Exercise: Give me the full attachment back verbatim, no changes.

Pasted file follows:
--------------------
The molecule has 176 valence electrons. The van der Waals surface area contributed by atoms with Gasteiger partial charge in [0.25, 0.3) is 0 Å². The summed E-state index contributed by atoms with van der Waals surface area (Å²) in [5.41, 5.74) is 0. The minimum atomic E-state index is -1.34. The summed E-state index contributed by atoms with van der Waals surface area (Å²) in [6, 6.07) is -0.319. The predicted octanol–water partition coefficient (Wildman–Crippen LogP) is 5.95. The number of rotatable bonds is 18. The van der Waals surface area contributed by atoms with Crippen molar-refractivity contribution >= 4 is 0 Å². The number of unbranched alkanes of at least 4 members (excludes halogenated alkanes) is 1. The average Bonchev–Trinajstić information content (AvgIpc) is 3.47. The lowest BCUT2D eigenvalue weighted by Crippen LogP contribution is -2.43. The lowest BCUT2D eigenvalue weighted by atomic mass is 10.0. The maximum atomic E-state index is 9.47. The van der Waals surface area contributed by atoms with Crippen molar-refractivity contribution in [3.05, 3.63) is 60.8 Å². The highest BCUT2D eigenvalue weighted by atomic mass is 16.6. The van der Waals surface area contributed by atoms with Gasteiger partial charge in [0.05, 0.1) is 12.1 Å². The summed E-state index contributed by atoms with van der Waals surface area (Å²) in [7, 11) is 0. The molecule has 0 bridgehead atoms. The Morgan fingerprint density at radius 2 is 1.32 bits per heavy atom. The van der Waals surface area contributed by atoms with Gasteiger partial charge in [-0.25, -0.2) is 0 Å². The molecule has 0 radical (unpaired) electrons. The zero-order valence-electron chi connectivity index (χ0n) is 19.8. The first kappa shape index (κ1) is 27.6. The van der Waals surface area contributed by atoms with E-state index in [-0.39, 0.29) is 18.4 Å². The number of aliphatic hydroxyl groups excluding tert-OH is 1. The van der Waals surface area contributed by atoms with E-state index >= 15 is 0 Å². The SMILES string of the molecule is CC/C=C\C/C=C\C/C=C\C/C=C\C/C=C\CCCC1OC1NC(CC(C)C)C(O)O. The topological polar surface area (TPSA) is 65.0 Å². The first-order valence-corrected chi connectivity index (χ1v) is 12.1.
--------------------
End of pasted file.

The molecule has 176 valence electrons. The van der Waals surface area contributed by atoms with Gasteiger partial charge in [0.25, 0.3) is 0 Å². The summed E-state index contributed by atoms with van der Waals surface area (Å²) in [5.41, 5.74) is 0. The minimum atomic E-state index is -1.34. The summed E-state index contributed by atoms with van der Waals surface area (Å²) in [6, 6.07) is -0.319. The predicted octanol–water partition coefficient (Wildman–Crippen LogP) is 5.95. The number of rotatable bonds is 18. The van der Waals surface area contributed by atoms with Crippen molar-refractivity contribution >= 4 is 0 Å². The number of unbranched alkanes of at least 4 members (excludes halogenated alkanes) is 1. The average Bonchev–Trinajstić information content (AvgIpc) is 3.47. The lowest BCUT2D eigenvalue weighted by Crippen LogP contribution is -2.43. The lowest BCUT2D eigenvalue weighted by atomic mass is 10.0. The maximum atomic E-state index is 9.47. The van der Waals surface area contributed by atoms with Crippen molar-refractivity contribution in [3.05, 3.63) is 60.8 Å². The highest BCUT2D eigenvalue weighted by atomic mass is 16.6. The van der Waals surface area contributed by atoms with Gasteiger partial charge in [0.05, 0.1) is 12.1 Å². The summed E-state index contributed by atoms with van der Waals surface area (Å²) in [7, 11) is 0. The molecule has 0 bridgehead atoms. The Morgan fingerprint density at radius 2 is 1.32 bits per heavy atom. The van der Waals surface area contributed by atoms with Gasteiger partial charge in [-0.25, -0.2) is 0 Å². The molecule has 0 radical (unpaired) electrons. The zero-order valence-electron chi connectivity index (χ0n) is 19.8. The first kappa shape index (κ1) is 27.6. The van der Waals surface area contributed by atoms with E-state index in [-0.39, 0.29) is 18.4 Å². The number of aliphatic hydroxyl groups excluding tert-OH is 1. The van der Waals surface area contributed by atoms with E-state index >= 15 is 0 Å². The SMILES string of the molecule is CC/C=C\C/C=C\C/C=C\C/C=C\C/C=C\CCCC1OC1NC(CC(C)C)C(O)O. The topological polar surface area (TPSA) is 65.0 Å². The first-order valence-corrected chi connectivity index (χ1v) is 12.1.